Sakugen Shūryō

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Sakugen Shūryō, from Shūko-Jyusshu (19th century)

Sakugen Shūryō (策彦 周良, April 19, 1501 – July 23, 1579) was a Japanese Zen Buddhist monk, a poet and diplomat in the Muromachi period. He was the chief envoy of a 1547 mission sent by the Ashikaga shogunate to the court of the Jiajing Emperor in Beijing.

Tenryū-ji abbot[edit]

Sakugen was a member of the community of monks at Tenryū-ji before his travels in China from 1538 to 1541 and from 1546 to 1550.[1]

He was the vice envoy of the mission which traveled to China in 1541. The trade negotiations proceeded smoothly, and in the leisurely months of his stay, Sakugen spent his time sightseeing, visiting Chinese poets and studying Chinese styles of composition. He would later write several books about his experiences in China.[2]

In China, Sakugen bought or received as gifts 17 books which were later copied and distributed in Japan.[3]

He would be named abbot of the Tenryū-ji monastery.

Missions to China[edit]

The economic benefit of the Sinocentric tribute system was profitable trade. The tally trade (kangō bōeki or kanhe maoyi in Chinese) involved exchanges of Japanese products for Chinese goods. The Chinese "tally" was a certificate issued by the Ming. The first 100 such tallies were conveyed to Japan in 1404. Only those with this formal proof of Imperial permission represented by the document were officially allowed to travel and trade within the boundaries of China; and only those diplomatic missions presenting authentic tallies were received as legitimate ambassadors.[4]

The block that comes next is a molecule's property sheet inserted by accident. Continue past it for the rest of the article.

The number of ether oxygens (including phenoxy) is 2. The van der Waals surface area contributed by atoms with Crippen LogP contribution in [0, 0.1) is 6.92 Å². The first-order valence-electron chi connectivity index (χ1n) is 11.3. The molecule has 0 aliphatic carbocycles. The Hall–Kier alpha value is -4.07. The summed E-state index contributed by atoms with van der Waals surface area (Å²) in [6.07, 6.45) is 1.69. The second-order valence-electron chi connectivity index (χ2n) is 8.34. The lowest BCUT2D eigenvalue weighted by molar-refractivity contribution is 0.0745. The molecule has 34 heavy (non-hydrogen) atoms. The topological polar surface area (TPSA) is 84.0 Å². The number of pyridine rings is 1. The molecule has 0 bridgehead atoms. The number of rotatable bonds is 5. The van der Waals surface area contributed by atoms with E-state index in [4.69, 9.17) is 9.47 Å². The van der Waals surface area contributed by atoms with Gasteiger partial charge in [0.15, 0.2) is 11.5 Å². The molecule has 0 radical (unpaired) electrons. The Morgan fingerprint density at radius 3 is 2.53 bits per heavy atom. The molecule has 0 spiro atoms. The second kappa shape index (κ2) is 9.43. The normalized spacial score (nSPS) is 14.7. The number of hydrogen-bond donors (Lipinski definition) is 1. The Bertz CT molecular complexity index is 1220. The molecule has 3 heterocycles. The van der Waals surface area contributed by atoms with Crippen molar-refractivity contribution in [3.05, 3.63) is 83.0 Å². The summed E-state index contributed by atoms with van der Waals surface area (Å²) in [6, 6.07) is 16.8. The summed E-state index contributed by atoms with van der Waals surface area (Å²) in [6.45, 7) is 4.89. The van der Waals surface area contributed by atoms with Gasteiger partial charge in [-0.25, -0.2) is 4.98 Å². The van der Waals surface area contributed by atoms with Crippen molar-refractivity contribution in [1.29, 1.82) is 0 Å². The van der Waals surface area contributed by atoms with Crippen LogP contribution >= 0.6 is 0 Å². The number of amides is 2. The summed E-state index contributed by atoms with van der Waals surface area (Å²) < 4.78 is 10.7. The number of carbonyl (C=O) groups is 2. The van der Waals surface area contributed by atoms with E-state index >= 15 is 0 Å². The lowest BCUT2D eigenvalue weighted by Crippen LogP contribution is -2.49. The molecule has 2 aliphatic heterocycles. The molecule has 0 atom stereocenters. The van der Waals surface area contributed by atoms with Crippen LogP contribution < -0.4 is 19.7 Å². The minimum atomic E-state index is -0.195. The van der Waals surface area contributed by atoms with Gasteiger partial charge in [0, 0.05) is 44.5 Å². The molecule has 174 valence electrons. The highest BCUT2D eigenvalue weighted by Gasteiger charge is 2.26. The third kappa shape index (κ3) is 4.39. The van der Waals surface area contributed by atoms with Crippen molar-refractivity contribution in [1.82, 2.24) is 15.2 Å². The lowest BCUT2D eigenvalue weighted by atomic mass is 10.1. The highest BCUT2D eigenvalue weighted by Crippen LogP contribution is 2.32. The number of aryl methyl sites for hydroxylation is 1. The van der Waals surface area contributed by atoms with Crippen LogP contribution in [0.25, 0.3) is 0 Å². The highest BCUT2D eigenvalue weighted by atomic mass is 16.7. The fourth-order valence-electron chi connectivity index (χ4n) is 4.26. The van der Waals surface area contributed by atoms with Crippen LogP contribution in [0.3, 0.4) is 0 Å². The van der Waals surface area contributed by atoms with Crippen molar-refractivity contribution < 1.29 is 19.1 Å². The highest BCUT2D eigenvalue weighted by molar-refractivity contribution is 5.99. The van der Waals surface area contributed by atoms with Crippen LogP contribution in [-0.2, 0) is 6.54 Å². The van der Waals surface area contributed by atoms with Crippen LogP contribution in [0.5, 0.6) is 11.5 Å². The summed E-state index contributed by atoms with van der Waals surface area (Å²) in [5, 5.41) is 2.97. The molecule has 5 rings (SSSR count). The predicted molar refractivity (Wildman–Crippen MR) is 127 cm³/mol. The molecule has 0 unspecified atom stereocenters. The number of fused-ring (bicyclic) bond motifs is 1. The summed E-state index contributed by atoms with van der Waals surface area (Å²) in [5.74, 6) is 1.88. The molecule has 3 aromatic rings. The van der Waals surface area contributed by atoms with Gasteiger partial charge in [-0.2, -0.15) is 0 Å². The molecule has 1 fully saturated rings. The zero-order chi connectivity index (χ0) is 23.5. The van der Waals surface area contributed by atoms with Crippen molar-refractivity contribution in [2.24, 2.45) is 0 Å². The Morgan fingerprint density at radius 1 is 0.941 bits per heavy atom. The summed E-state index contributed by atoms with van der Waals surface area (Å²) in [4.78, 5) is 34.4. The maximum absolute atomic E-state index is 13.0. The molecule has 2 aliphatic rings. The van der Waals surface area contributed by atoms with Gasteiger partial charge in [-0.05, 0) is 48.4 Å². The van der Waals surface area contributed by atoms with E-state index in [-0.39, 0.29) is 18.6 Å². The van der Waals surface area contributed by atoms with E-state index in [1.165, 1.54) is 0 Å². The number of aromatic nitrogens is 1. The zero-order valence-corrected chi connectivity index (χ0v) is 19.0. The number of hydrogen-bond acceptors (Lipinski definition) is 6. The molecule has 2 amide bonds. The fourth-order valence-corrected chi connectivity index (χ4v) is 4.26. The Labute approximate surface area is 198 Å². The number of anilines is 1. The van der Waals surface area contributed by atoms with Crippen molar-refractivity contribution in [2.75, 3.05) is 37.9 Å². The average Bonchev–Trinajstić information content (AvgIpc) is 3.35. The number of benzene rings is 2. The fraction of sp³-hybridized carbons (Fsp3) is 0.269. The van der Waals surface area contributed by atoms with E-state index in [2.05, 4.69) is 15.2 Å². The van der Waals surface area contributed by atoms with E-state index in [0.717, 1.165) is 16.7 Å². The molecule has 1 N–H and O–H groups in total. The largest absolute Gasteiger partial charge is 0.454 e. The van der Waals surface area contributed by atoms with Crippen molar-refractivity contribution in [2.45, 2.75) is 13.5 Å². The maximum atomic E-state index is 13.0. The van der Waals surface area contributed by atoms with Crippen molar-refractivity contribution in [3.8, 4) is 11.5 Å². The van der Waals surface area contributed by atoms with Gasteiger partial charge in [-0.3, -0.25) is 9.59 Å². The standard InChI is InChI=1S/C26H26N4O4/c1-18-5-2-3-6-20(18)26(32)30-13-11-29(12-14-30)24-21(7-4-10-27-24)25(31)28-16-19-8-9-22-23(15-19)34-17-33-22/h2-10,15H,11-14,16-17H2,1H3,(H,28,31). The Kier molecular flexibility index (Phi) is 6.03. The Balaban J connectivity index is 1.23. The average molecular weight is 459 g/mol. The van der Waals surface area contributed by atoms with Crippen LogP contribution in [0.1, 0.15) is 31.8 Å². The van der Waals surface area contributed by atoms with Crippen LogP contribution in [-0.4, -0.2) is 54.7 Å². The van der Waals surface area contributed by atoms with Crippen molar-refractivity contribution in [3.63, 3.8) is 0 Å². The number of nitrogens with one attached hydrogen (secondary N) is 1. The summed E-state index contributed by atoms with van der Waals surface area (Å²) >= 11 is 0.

Year Sender Envoys Chinese monarch Comments
1539–1541 Yoshiharu Koshin Sekitei, chief envoy
Sakugen Shūryō, vice envoy[2]
Jiajing Party of 456; solo Ōuchi mission[5]
1547–1549 Yoshiteru Shūryō Jiajing Party of 637; Ōuchi vessels; returned Hongzhi and Zhengde; tallies;[5] reported that some of the Hongzhi tallies had been stolen.[6]

See also[edit]



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